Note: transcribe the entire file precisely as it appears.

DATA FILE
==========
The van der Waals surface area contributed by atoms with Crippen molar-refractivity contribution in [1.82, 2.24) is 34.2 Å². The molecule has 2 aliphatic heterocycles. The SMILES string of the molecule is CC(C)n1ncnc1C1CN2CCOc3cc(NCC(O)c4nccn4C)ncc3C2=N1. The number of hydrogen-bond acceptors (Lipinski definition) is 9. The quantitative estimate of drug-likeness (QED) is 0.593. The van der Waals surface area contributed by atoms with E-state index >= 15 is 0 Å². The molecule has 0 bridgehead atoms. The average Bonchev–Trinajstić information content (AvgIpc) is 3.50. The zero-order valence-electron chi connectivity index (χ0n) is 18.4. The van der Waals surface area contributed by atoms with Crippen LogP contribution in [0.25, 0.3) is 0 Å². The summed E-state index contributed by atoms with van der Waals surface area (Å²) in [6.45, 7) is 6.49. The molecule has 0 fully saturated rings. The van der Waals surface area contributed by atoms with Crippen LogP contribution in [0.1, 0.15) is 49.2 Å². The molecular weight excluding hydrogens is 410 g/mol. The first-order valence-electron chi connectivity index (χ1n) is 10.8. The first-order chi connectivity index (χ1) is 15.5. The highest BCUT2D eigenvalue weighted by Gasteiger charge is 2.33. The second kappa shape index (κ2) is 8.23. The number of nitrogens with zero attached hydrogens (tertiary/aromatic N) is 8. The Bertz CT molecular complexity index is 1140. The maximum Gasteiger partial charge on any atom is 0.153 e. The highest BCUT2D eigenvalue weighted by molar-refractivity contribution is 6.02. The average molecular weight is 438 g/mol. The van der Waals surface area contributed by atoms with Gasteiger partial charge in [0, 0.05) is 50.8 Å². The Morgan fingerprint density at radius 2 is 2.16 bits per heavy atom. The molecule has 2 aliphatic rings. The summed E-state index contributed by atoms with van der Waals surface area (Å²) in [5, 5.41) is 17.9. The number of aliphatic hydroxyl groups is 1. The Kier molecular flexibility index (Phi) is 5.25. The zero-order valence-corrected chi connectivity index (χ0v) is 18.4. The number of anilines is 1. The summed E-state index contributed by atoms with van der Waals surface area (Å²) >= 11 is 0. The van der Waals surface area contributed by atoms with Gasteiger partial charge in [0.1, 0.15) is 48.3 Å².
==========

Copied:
The van der Waals surface area contributed by atoms with Crippen molar-refractivity contribution in [1.82, 2.24) is 34.2 Å². The molecule has 2 aliphatic heterocycles. The SMILES string of the molecule is CC(C)n1ncnc1C1CN2CCOc3cc(NCC(O)c4nccn4C)ncc3C2=N1. The number of hydrogen-bond acceptors (Lipinski definition) is 9. The quantitative estimate of drug-likeness (QED) is 0.593. The van der Waals surface area contributed by atoms with E-state index >= 15 is 0 Å². The molecule has 0 bridgehead atoms. The average Bonchev–Trinajstić information content (AvgIpc) is 3.50. The zero-order valence-electron chi connectivity index (χ0n) is 18.4. The van der Waals surface area contributed by atoms with Crippen LogP contribution in [0.25, 0.3) is 0 Å². The summed E-state index contributed by atoms with van der Waals surface area (Å²) in [6.45, 7) is 6.49. The molecule has 0 fully saturated rings. The van der Waals surface area contributed by atoms with Crippen LogP contribution in [0.1, 0.15) is 49.2 Å². The molecular weight excluding hydrogens is 410 g/mol. The first-order valence-electron chi connectivity index (χ1n) is 10.8. The first-order chi connectivity index (χ1) is 15.5. The highest BCUT2D eigenvalue weighted by Gasteiger charge is 2.33. The second kappa shape index (κ2) is 8.23. The number of nitrogens with zero attached hydrogens (tertiary/aromatic N) is 8. The Bertz CT molecular complexity index is 1140. The maximum Gasteiger partial charge on any atom is 0.153 e. The highest BCUT2D eigenvalue weighted by molar-refractivity contribution is 6.02. The average molecular weight is 438 g/mol. The van der Waals surface area contributed by atoms with Gasteiger partial charge in [0, 0.05) is 50.8 Å². The Morgan fingerprint density at radius 2 is 2.16 bits per heavy atom. The molecule has 2 aliphatic rings. The summed E-state index contributed by atoms with van der Waals surface area (Å²) in [5, 5.41) is 17.9. The number of aliphatic hydroxyl groups is 1. The Kier molecular flexibility index (Phi) is 5.25. The zero-order valence-corrected chi connectivity index (χ0v) is 18.4. The number of anilines is 1. The summed E-state index contributed by atoms with van der Waals surface area (Å²) >= 11 is 0. The van der Waals surface area contributed by atoms with Gasteiger partial charge in [0.1, 0.15) is 48.3 Å².